Metformin-associated one-year risk of acute dialysis increased by 50.3 per 100,000 individuals
TUESDAY, Aug. 23, 2016 (HealthDay News) — For patients with type 2 diabetes, metformin is associated with about a 50 percent increase in the risk of acute dialysis compared to sulfonylureas, according to a study published online Aug. 18 in Diabetes, Obesity and Metabolism.
Nicholas Carlson, M.D., from Copenhagen University in Denmark, and colleagues conducted a retrospective nationwide cohort study involving 168,443 drug-naive patients with type 2 diabetes aged 50 years and older. Participants initiated treatment with metformin or sulfonylurea between 2000 and 2012 (70.7 percent initiated treatment with metformin).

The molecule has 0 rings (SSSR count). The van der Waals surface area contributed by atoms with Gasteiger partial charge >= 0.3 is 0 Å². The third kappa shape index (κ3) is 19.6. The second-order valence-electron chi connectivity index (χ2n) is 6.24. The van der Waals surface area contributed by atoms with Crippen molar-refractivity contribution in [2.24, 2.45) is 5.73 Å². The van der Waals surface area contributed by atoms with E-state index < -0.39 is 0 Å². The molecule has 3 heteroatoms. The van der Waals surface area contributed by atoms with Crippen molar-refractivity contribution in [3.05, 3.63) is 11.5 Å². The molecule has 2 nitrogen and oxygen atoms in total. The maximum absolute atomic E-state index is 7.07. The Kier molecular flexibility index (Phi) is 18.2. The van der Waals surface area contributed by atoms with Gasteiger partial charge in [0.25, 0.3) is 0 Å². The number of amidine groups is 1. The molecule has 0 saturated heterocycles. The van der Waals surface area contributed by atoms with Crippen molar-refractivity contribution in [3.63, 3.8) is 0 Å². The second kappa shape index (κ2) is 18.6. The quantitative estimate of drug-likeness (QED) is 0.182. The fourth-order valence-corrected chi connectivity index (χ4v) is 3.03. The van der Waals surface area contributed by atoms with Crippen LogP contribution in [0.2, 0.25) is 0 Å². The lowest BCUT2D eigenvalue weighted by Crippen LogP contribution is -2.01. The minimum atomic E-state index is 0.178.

The researchers found that the one-year risk for acute dialysis was 92.4 per 100,000 for sulfonylurea and 142.7 per 100,000 for metformin. The one-year risk of acute dialysis associated with metformin was increased by 50.3 per 100,000 (risk ratio, 1.53; number needed to harm, 1,988).
“In a retrospective nationwide cohort study on the risk of acute dialysis associated with initiation of metformin in patients with type 2 diabetes, treatment with metformin was associated with a 50 percent increase in risk of acute dialysis compared with sulfonylurea,” the authors write.
Several authors disclosed financial ties to the pharmaceutical industry.
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